The reflection facing her showed someone whose mission statement had failed her. Or she had failed it. Either way she’d attempted everything from quick and dirty fucking in an airport bathroom to being wined and dined on a private dinner cruise. Each new encounter had left her feeling hollower than the last.
Vicki caught a glint of something in the mirror and turned to look behind her into the relatively empty lounge. Since her hotel didn’t have a casino, the bar had proven to be a quiet place once the dinner hour had passed, and it wouldn’t pick up again until people began to return from wherever their evening’s entertainment had taken them.
A man sat at a small cocktail table near the far wall of the lounge. Although the place itself was fairly dark, his table was better illuminated than most by virtue of a light situated directly overhead. It cast his face in shadow.
Something clicked. She’d seen him before.
In fact, as she thought about it, she’d seen him almost every day, including the day she’d arrived. The boots-and-jeans guy from the airport. She’d seen the man regularly, usually in the lounge during the evening, but sometimes by the pool where she’d lazed most of the days away, snacking on fruit and European cheeses while sipping French wines and reading. She had never made the connection.
Directing her focus back to the man sitting in the lounge was her escape from self-exploration. His face might have been shadowed, but his hands were visible. They had seemed strong and firm when she first saw him, and looked even more so now. His fingers were loosely laced together on the tabletop, a heavy glass of something amber resting next to them. His wrists were barely visible emerging from a black shirt and deep charcoal suit. He was a chameleon, his attire so different than it was in the airport, or when she’d seen him headed out for a jog or lounging by the pool, that he didn’t appear to be the same man. But clearly he was.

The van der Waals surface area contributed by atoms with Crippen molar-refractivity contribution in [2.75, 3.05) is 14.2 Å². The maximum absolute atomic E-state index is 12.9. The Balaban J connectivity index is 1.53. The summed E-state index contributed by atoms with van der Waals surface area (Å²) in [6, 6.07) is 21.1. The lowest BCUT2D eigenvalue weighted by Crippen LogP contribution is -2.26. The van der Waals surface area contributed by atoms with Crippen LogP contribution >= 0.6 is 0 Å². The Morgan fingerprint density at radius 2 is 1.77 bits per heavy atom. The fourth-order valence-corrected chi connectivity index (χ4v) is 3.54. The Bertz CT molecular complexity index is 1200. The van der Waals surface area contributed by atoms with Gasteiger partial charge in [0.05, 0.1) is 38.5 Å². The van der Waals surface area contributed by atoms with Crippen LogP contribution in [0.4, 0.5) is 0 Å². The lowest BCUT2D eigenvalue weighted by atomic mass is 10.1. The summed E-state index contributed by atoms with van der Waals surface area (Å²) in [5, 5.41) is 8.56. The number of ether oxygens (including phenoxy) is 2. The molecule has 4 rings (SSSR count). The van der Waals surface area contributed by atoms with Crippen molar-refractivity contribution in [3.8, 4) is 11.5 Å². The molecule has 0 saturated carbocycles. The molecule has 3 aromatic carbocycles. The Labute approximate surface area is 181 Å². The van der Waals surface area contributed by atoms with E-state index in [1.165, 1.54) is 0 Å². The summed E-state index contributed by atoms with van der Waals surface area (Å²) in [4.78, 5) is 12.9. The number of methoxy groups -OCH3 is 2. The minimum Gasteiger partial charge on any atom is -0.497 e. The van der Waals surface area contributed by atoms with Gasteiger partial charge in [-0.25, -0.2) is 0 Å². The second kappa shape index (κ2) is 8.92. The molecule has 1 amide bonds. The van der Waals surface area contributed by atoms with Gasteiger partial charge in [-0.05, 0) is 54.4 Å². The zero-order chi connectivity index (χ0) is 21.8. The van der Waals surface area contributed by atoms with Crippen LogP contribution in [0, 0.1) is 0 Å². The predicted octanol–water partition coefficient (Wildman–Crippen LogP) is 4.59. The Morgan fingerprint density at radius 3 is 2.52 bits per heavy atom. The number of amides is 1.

He was dressed well and held himself with confidence. He didn’t fidget and seemed to be watching the bar.
Vicki shifted to return to her drink and caught another flash of light, drawing her attention back to him. Catching the tail end of his movements, she realized he was checking his watch. Must be waiting for someone
. Yet he didn’t study the entryway; his body was oriented to squarely face the bar. It seemed as if he were watching her
She shook her head lightly. Don’t be ridiculous
. He certainly wasn’t expecting her, and if he’d had any interest, she’d been perched right there enjoying the breeze and her beverage for long enough that he could have approached. Hell, he’d had five days and hadn’t spoken a word to her. Heaven knew, others had certainly done so. And it wasn’t as if he wasn’t lacking an opening line: You’re welcome for picking up your things. How about I pick you up this time?
Admittedly it was a shitty opening line, but it was an opening, regardless.
While the evening had begun with the determination that she was done soothing herself through others, she had also reached the point where she knew she didn’t want to soothe it with alcohol either. Caressing the face of the BlackBerry with one hand as she stroked her wineglass with the other, she took one last look at herself in the mirror. The man at the table was just another distraction.
It was time to face her future.
Sighing, she rose from her bar stool, prepared to return to her room and call the airline. If she could switch her flight, she’d pack and leave in the morning. There was nothing in Aruba for her.
Not that there was anything in New York for her either, but it was time to face that nothing
, and face whatever would come next.